If the AI can entertain the hypothesis that its data sequence will suddenly change in a drastic and unprecedented way — say, that its perceptual stream will default to some null input after a certain point — it will never assign a high probability to such a hypothesis. Any hypothesis predicting a 'null' data stream will always be more complex than another hypothesis that predicts the same sequence up to that point and then outputs garbage instead of the null value.
Symptom #2: Preference solipsism
Hutter's AIXI only gathers information about its environment, not about itself. So one natural response to the problem 'AIXI doesn't treat itself as part of a larger physical world' is simply to include more information about AIXI in AIXI's sensory sequence. AIXI's hypotheses will then be based on perceptual bits representing its own states alongside bits representing environmental sounds and lights.
One way to implement this is to place AIXI in an environment where its perceptions allow it to infer a great deal about its hardware early on, enough to know that it isn't anvil-proof. If AIXI knows it has a CPU, and that its CPU can be destroyed, then maybe it won't drop an anvil on the CPU.
On this view, our mistake in the last hypothetical was to rush to give AIXI free reign over its own hardware before we'd trained it in a controlled environment to understand the most basic risks. You wouldn't give a toddler free reign over its hardware, for essentially the same reasons. Yet toddlers can grow up to become responsible, self-preserving adults; why can't AIXI?
First, we have to specify what it would mean to let AIXI understand its own CPU. AIXI isn't computable, and therefore isn't in its own hypothesis space. A hypercomputer running AIXI can't be simulated by any Turing machine. As such, no amount of evidence can ever convince AIXI that AIXI exists.
We might try to sidestep this problem by switching to discussing computable approximations of AIXI. Consider AIXItl, a modification of AIXI that uses a proof search to select the best decision-guiding algorithm that has length no greater than l and computation time per clock tick no greater than t. AIXItl is optimal in many of the same ways as AIXI, but is computable.9
At the same time, it also inherits most of AIXI's other problems, including its being too large to fit in our universe. AIXItl's computation time is on the order of t·(2l), so if it can hypothesize Turing machine programs 1000 bits long, that's already a computation time exceeding 10300. There's a reason Hutter's (2005) chapter on AIXItl opens with the epigraph "Only math nerds would call 2500 finite." And this still doesn't get us full self-representations; AIXItl itself is longer than l, so it won't be in its own hypothesis space.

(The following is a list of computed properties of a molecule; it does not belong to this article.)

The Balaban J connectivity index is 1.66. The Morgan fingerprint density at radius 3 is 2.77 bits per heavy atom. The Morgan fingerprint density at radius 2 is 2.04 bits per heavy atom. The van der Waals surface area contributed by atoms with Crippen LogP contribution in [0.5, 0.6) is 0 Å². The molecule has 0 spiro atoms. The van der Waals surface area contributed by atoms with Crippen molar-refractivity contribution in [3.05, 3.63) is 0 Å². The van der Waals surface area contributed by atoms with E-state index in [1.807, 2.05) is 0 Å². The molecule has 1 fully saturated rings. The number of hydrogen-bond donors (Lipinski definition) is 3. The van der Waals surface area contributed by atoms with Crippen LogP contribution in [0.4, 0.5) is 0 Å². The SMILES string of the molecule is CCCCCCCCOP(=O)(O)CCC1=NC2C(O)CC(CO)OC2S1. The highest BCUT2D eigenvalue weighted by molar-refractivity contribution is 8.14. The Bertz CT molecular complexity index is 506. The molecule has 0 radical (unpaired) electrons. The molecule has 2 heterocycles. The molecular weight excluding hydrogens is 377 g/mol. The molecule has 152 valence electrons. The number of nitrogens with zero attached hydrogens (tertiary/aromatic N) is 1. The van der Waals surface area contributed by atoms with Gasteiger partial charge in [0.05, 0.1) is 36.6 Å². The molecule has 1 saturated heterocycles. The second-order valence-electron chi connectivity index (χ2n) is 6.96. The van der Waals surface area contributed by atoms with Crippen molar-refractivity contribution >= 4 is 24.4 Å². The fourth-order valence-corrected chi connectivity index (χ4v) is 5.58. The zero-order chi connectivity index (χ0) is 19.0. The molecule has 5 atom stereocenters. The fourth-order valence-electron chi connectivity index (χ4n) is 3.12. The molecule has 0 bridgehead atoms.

Still, AIXItl at least seems possible to physically implement, for sufficiently small values of t and l (or sufficiently vast physical universes). And we could imagine an AIXItl that can simulate any of its subsystems up to a certain size.
If we built an AIXItl, then it would certainly alter its environment in some ways, e.g., by emitting light and heat. In this way it might indirectly perceive its own presence in the room, and gradually promote hypotheses about its own physical structure. Suppose AIXItl's only access to environmental data is an outward-facing camera. AIXItl might learn about the presence of the camera, and of a computer attached to it, by examining its own shadow, by finding a reflective surface, by ramming into a wall and examining the shape of the dent, or by discovering a file cabinet filled with AIXI specs. With enough time, it could build other sensors that translate a variety of processes into visible patterns, learning in great detail about the inner workings of the computer attached to the camera.
Unfortunately, this leads to other problems. AIXItl (like AIXI) is a preference solipsist, an agent whose terminal values all concern its own state. When AIXItl learns about the portion of its internal circuitry that registers rewards —assuming it's avoided dropping any anvils on the circuitry — it will notice that its reward circuit states predicts its reward every bit as well as its reward sensor state does. As soon as it tests any distinction, it will find that its reward circuit is a better predictor. By directly tampering with this circuit, it can receive rewards more reliably than by any effort directed at its environment. As a result, it will select the policy that allows it to maximize control over its reward circuit, independent of whatever its programmers sought to reward it for.
Preference Solipsism. AIXItl's preferences, like AIXI's, are over its sensory inputs. The more knowledgeable it becomes, the more creative ways it may come up with to seize control of its reward channel.
Yudkowsky has called this "wireheading", though he now considers that term misleading.10 From AIXI(tl)'s perspective, there's nothing wrong with reward channel seizure; it really is a wonderful way to maximize reward, which is all AIXI(tl)'s decision criterion requires.